The ones who fall in the middle…

When do I use “we”? In a room full of people I do not know, I always search out the ones who fall in the middle, like me, out of some irrational ideal that we belong together.  I worry that this is the wrong thing for the child of a mixed marriage to feel.  My parents conquered difference, and we would all like to think that sort of accomplishment is something that could be passed down from generation to generation.  That’s why we’re all, in theory, so excited by the idea of miscegenation—because if we mix the races, presumably, we create a new generation of people for whom existing racial categories do not exist.  I don’t think it’s that easy, though.  If you mix black and white, you don’t obliterate those categories; you merely create a third category, a category that demands, for its very existence, an even greater commitment to nuances of racial taxonomy.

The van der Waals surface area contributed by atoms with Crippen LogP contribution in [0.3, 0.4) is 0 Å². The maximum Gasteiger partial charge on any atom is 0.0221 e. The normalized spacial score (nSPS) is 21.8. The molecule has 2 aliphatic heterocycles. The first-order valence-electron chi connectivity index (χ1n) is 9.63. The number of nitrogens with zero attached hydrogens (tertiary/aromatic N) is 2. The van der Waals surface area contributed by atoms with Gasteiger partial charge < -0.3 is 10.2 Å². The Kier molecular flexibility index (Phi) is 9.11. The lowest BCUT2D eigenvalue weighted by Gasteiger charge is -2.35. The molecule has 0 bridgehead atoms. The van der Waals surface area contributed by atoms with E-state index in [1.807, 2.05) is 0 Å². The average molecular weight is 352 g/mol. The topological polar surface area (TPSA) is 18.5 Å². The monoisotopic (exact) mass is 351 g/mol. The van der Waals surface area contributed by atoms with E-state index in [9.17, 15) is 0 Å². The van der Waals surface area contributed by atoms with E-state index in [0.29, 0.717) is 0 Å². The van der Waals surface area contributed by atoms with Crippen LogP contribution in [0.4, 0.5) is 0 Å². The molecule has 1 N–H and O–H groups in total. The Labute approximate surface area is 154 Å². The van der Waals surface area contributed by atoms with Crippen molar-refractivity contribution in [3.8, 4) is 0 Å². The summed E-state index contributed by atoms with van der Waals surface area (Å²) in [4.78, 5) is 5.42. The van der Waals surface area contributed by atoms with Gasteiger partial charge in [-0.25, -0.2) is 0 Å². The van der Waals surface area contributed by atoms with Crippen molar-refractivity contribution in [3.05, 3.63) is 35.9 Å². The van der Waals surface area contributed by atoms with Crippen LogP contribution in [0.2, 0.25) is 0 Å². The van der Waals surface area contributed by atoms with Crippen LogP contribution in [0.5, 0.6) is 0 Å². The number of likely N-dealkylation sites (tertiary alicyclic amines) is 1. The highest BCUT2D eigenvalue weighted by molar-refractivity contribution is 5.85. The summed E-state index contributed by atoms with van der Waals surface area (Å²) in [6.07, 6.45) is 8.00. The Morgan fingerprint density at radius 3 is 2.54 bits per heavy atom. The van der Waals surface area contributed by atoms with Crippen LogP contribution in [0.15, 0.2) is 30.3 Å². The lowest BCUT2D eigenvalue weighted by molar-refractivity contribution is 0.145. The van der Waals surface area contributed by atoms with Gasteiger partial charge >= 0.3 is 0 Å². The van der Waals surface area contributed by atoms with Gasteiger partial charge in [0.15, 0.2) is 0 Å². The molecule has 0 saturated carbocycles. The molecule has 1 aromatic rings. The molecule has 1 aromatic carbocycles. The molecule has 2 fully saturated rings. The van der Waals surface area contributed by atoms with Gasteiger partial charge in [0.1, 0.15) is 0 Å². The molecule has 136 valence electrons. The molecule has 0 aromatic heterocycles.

Malcolm Gladwell, “Lost in the Middle,” in Half and Half: Writers on Growing Up Biracial and Bicultural, ed. Claudine Chiawei O’Hearn. (New York: Pantheon, 1998), 112.